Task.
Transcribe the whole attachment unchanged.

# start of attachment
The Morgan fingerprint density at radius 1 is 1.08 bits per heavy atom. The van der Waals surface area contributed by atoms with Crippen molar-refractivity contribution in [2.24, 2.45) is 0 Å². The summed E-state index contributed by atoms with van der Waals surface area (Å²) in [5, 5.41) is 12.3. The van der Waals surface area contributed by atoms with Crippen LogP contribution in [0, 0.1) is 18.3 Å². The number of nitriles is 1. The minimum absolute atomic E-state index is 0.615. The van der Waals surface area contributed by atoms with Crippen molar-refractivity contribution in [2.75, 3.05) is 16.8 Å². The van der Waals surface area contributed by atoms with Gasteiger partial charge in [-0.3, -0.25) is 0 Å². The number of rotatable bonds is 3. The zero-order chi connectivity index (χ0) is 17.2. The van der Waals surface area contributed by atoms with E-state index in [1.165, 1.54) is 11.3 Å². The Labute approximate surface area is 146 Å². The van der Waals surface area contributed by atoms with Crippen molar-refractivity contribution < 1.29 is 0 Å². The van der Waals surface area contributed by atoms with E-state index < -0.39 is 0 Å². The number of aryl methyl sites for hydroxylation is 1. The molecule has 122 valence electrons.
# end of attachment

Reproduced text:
The Morgan fingerprint density at radius 1 is 1.08 bits per heavy atom. The van der Waals surface area contributed by atoms with Crippen molar-refractivity contribution in [2.24, 2.45) is 0 Å². The summed E-state index contributed by atoms with van der Waals surface area (Å²) in [5, 5.41) is 12.3. The van der Waals surface area contributed by atoms with Crippen LogP contribution in [0, 0.1) is 18.3 Å². The number of nitriles is 1. The minimum absolute atomic E-state index is 0.615. The van der Waals surface area contributed by atoms with Crippen molar-refractivity contribution in [2.75, 3.05) is 16.8 Å². The van der Waals surface area contributed by atoms with Gasteiger partial charge in [-0.3, -0.25) is 0 Å². The number of rotatable bonds is 3. The zero-order chi connectivity index (χ0) is 17.2. The van der Waals surface area contributed by atoms with E-state index in [1.165, 1.54) is 11.3 Å². The Labute approximate surface area is 146 Å². The van der Waals surface area contributed by atoms with Crippen molar-refractivity contribution < 1.29 is 0 Å². The van der Waals surface area contributed by atoms with E-state index < -0.39 is 0 Å². The number of aryl methyl sites for hydroxylation is 1. The molecule has 122 valence electrons.